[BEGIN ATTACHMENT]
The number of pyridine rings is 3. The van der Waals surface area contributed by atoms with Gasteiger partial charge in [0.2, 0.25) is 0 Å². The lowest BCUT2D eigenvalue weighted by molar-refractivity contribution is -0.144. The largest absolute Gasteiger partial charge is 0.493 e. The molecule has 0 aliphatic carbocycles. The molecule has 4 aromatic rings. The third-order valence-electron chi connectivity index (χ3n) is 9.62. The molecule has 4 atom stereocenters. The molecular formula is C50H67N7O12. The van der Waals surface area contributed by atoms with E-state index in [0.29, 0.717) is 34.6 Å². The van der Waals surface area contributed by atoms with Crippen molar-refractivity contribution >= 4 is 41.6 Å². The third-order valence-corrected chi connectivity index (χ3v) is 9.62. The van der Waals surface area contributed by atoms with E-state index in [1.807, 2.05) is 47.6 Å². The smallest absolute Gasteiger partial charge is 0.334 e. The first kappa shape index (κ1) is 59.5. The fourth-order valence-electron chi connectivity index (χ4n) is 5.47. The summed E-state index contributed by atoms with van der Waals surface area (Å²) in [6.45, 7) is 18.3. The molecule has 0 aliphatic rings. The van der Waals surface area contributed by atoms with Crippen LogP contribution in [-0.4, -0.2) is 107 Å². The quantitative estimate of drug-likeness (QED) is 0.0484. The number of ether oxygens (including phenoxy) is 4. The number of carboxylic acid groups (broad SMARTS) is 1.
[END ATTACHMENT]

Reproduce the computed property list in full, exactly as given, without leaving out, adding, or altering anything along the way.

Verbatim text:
The number of pyridine rings is 3. The van der Waals surface area contributed by atoms with Gasteiger partial charge in [0.2, 0.25) is 0 Å². The lowest BCUT2D eigenvalue weighted by molar-refractivity contribution is -0.144. The largest absolute Gasteiger partial charge is 0.493 e. The molecule has 0 aliphatic carbocycles. The molecule has 4 aromatic rings. The third-order valence-electron chi connectivity index (χ3n) is 9.62. The molecule has 4 atom stereocenters. The molecular formula is C50H67N7O12. The van der Waals surface area contributed by atoms with E-state index in [0.29, 0.717) is 34.6 Å². The van der Waals surface area contributed by atoms with Crippen molar-refractivity contribution >= 4 is 41.6 Å². The third-order valence-corrected chi connectivity index (χ3v) is 9.62. The van der Waals surface area contributed by atoms with E-state index in [1.807, 2.05) is 47.6 Å². The smallest absolute Gasteiger partial charge is 0.334 e. The first kappa shape index (κ1) is 59.5. The fourth-order valence-electron chi connectivity index (χ4n) is 5.47. The summed E-state index contributed by atoms with van der Waals surface area (Å²) in [6.45, 7) is 18.3. The molecule has 0 aliphatic rings. The van der Waals surface area contributed by atoms with Crippen LogP contribution in [-0.4, -0.2) is 107 Å². The quantitative estimate of drug-likeness (QED) is 0.0484. The number of ether oxygens (including phenoxy) is 4. The number of carboxylic acid groups (broad SMARTS) is 1.